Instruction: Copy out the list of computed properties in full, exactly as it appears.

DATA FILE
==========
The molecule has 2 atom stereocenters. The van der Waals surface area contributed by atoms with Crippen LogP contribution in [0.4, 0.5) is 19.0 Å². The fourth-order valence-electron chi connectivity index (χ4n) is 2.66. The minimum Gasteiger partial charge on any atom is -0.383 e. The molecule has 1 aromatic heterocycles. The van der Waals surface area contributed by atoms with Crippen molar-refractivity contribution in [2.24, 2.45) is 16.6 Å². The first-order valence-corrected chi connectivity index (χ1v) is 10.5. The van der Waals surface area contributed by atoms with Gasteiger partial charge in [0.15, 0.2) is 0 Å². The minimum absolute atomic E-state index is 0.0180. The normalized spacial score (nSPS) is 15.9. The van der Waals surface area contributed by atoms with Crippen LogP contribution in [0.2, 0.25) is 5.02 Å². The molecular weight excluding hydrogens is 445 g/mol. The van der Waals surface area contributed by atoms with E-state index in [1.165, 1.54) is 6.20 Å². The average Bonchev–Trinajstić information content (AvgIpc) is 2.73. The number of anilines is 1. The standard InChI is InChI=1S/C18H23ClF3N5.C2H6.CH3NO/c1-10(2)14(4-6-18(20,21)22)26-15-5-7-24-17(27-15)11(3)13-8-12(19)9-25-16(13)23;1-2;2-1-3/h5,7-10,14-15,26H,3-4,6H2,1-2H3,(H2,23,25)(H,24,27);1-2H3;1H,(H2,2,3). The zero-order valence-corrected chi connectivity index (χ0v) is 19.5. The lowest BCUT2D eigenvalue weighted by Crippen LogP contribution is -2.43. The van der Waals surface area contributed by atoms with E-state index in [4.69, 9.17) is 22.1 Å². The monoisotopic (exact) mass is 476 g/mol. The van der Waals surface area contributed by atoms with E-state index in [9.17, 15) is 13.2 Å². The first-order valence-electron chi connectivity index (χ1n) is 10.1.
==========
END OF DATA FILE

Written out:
The molecule has 2 atom stereocenters. The van der Waals surface area contributed by atoms with Crippen LogP contribution in [0.4, 0.5) is 19.0 Å². The fourth-order valence-electron chi connectivity index (χ4n) is 2.66. The minimum Gasteiger partial charge on any atom is -0.383 e. The molecule has 1 aromatic heterocycles. The van der Waals surface area contributed by atoms with Crippen molar-refractivity contribution in [2.24, 2.45) is 16.6 Å². The first-order valence-corrected chi connectivity index (χ1v) is 10.5. The van der Waals surface area contributed by atoms with Gasteiger partial charge in [0.15, 0.2) is 0 Å². The minimum absolute atomic E-state index is 0.0180. The normalized spacial score (nSPS) is 15.9. The van der Waals surface area contributed by atoms with Crippen LogP contribution in [0.2, 0.25) is 5.02 Å². The molecular weight excluding hydrogens is 445 g/mol. The van der Waals surface area contributed by atoms with E-state index in [1.165, 1.54) is 6.20 Å². The average Bonchev–Trinajstić information content (AvgIpc) is 2.73. The number of anilines is 1. The standard InChI is InChI=1S/C18H23ClF3N5.C2H6.CH3NO/c1-10(2)14(4-6-18(20,21)22)26-15-5-7-24-17(27-15)11(3)13-8-12(19)9-25-16(13)23;1-2;2-1-3/h5,7-10,14-15,26H,3-4,6H2,1-2H3,(H2,23,25)(H,24,27);1-2H3;1H,(H2,2,3). The zero-order valence-corrected chi connectivity index (χ0v) is 19.5. The lowest BCUT2D eigenvalue weighted by Crippen LogP contribution is -2.43. The van der Waals surface area contributed by atoms with E-state index in [4.69, 9.17) is 22.1 Å². The monoisotopic (exact) mass is 476 g/mol. The van der Waals surface area contributed by atoms with E-state index in [9.17, 15) is 13.2 Å². The first-order valence-electron chi connectivity index (χ1n) is 10.1.